Today I’d like to chat about how to reduce food waste with root-to-top eating and other strategies. I’m riffing, of course, on the carnivorous nose-to-tail concept where you consume as much of an animal as possible in order to reduce waste. Though in this case I am talking about vegetables. Why should we be concerned about food waste? Because:
- globally, we waste more than one third of our food (in Canada, food waste is estimated at approximately 20%), with food waste responsible for 10% of greenhouse gases and
- the price of food appears to be going nowhere but up.
Canada’s food inflation rate hit 6.5% in January compared with a year earlier. And I read in this recent article that “one in five are buying less fresh fruit and fewer vegetables” as a response to inflation. This saddens me since they are so vital to optimal health.
So I’d like to offer up some suggestions for:
- storing vegetables so they keep well,
- using as much of the vegetable as possible and
- how you can purchase vegetables more economically, including those that would otherwise go to waste.
No one enjoys a limp or slimy vegetable
The best way to ensure you eat lots of vegetables are to keep them in the freshest condition possible until you prepare them. A fresh vegetable is a more nutritious vegetable, certainly. But the vegetable that is the most nutritious is the vegetable you actually eat. And no one enjoys a limp or slimy vegetable. Yuck. I ask my clients to do a photo food journal while we are working together. And when I inquire about a plate where vegetable are MIA, what I usually hear is this: “I bought the green beans [or bok choy, or kale, or broccoli etc.] but when I went to use them they’d gone bad.” As a result, the veggies got tossed and dinner ended up being a plate of chicken and brown rice with nary a vegetable in sight. So we have a chat about how to keep vegetables fresh as long as possible. What follows is the gist of it.
Too much water is often the enemy when it comes to vegetables spoiling prematurely. This is amplified when you store wet vegetables in plastic bags that don’t breathe. All that dampness just invites decay. And now that supermarkets frequently “mist” their vegetables, they are usually wet when you bag them at the grocery store.
Here are some tips to keep your veggies in good shape longer and reduce food waste
- Dry off produce before you store it in the fridge.
- Discard any leafy greens or parts of the vegetable that are already showing signs of mould or decay.
- Remove any twist ties that hold leafy greens in a tight bunch so that air can circulate properly.
- Use bags specifically perforated for vegetables. I use (and reuse) these Ziploc produce bags and my veggies stay super fresh because they allow excess moisture to evaporate.
- Remove celery from its plastic packaging and wrap celery tightly in aluminum foil.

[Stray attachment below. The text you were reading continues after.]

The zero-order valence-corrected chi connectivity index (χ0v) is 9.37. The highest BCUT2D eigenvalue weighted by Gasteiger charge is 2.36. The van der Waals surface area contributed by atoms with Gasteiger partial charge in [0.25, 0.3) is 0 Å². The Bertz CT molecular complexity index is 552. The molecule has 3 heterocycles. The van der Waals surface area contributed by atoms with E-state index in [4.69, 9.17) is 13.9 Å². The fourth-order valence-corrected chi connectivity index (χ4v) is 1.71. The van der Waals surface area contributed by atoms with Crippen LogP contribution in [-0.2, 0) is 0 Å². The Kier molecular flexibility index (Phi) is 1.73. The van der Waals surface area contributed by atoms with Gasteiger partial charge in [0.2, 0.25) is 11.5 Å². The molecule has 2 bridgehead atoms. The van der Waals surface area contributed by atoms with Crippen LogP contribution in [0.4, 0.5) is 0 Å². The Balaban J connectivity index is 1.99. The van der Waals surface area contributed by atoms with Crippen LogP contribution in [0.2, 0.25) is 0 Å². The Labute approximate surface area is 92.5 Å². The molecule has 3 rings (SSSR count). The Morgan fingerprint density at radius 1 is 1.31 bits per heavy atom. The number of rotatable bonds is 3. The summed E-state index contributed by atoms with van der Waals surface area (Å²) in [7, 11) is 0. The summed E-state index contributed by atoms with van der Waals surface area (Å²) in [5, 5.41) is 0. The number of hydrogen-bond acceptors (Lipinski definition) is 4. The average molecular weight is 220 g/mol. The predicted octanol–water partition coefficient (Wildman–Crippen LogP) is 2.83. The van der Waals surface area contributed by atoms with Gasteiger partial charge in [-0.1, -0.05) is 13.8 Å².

- I always tear open the plastic that covers a head of cauliflower. It just traps moisture and allows black spots to develop.
- Avoid cramming too much into your crisper drawers to allow air to circulate more freely. And you’ll be better able to see and use what you have.
- For fresh herbs, I roll out two or three sheets of paper towel, spread out the herbs over them, then roll it all back up and place the works in a loosely closed plastic bag to store in the fridge.
- I freeze ginger root. It keeps better and it is easier to grate. I buy organic ginger so I wash and dry it first and then I don’t need to peel it.
- I don’t store tomatoes in the fridge as I find the high water content makes them go mushy. Instead, store them stem side down, which helps keep them juicy longer.
- Keep apples, avocados and bananas away from vegetables in the fridge. They emit ethylene gas which can hasten ripening of your other produce. And only refrigerate avocados (and bananas) after they are ripe, otherwise they won’t get there at all.
- If your vegetable is a little on the limp side, a soak in cold water will do wonders to revive it (think carrots, celery, leafy greens and more).
More veg than you can eat in a timely manner?
- Consider freezing any excess for use later in soups, stews or curries. Some vegetables are better blanched before freezing (here’s why) so it is always a good idea to do an internet search on the best method.
- Make a soup, stew or curry right away to freeze for a handy, ready-made meal later on.
- My favourite way to use up leftover vegetables at the end of the week is to make an awesome brunch frittata on weekends. Just sauté up what you have until tender, pour beaten eggs over top (and a little cheese if you like), let set for a few minutes and then pop in a 400F oven for 5 to 10 minutes to cook through.
It’s not surprising that we’d throw out vegetables that have gone bad. And so I hope these storage tips will help prevent this. But I am surprised at how often people toss perfectly good parts of a vegetable into the green bin. For example…
- Do you eat only the broccoli florets and toss the stems? Don’t. The stems are awesome. They might be a bit ugly on the outside but peel off the outer bits and the inner part is tender enough to eat raw. And they’re delicious. So please eat your broccoli stems. Dice them and then steam or roast them along with the florets. Or pulse them in a chopper to make “broccoli rice” or shred them for slaw. Cut them into small batons to scoop up dips like hummus. Or try this simple yet wonderful Shaved Broccoli Stalk Salad with Lime.